Body & Soul: Make Fragrance Essential

| August/September 2007

People have used herbal aromas to benefit body, mind and spirit for thousands of years. Early records indicate that ancient Egyptians used aromatic plant oils to treat health problems, and Cleopatra was known to use essential oils in her perfumes. In the East, Chinese doctors also knew the healing powers of fragrance.

The science and practice of modern aromatherapy (also known as essential oil therapy) began with the French chemist René-Maurice Gattefossé, who coined the term aromathérapie. Around 1910, Gattefossé discovered the healing properties of lavender oil after severely burning his hand in a laboratory explosion. To cool his hand quickly, he plunged it into a vat of pure lavender essential oil. The pain vanished almost instantly and the burn healed without a scar or infection. This result led Gattefossé to a lifetime of research on the subject of essential oils and their healing properties.

Today, aromatherapy is widely practiced. When eaten, sipped as tea or applied to the surface of the skin, many herbs have healing properties. Aromatherapists go one step further, using the fragrances of herbs to treat or prevent health problems, or simply to create a mood. Practitioners of aromatherapy believe that fragrances stimulate nerves in our nose, and these nerves send impulses to the part of the brain that controls memory and emotions. Depending on the types of oils used, the results might be calming or stimulating. The scent of chamomile or lavender, for example, is used to relieve tension and promote sleep, while the fragrance of rosemary is used to improve circulation and enhance memory. And anyone who has ever smelled a peppermint leaf can attest to the scent’s ability to instantly refresh and energize.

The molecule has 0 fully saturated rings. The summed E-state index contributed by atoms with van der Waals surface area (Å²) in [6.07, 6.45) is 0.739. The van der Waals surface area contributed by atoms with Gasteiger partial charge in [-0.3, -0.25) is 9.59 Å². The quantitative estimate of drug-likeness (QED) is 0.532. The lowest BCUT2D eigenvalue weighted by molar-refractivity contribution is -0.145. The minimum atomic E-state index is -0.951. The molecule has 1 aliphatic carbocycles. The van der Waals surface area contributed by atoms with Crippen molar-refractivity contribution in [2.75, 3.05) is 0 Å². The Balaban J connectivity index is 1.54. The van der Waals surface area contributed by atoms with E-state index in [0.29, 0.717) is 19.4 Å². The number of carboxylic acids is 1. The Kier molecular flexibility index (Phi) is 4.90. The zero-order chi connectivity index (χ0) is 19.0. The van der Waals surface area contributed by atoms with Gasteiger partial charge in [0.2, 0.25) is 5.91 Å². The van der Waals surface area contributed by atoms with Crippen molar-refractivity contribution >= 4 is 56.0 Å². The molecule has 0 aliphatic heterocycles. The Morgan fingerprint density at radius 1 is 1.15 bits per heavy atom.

Pure plant extracts, known as essential oils, are widely available and key to the practice of aromatherapy. Essential oils are highly concentrated and have an intense fragrance. Taken from the plant’s flowers, leaves, stems, bark, rind or roots, these oils can be mixed with other oils, alcohol or lotion.

Before you use essential oils yourself, however, a few words of caution: Remember that one drop goes a long way. When using essential oils in bath and body products, always be sure to dilute them. The undiluted volatile oils can penetrate the skin, causing skin irritation or sensitivity. Some highly sensitive people can experience an allergic reaction to certain essential oils (though this is rare.) To be safe, first test yourself for sensitivity by applying a small amount of diluted oil to your skin before using it all over your body. (Also, be sure to purchase pure essential oils for aromatherapy use, not fragrance oils, which are synthetic.)

There are many ways to treat your body and lift your spirit with aromatic essential oils. Here are a few of my favorite recipes to get you started.

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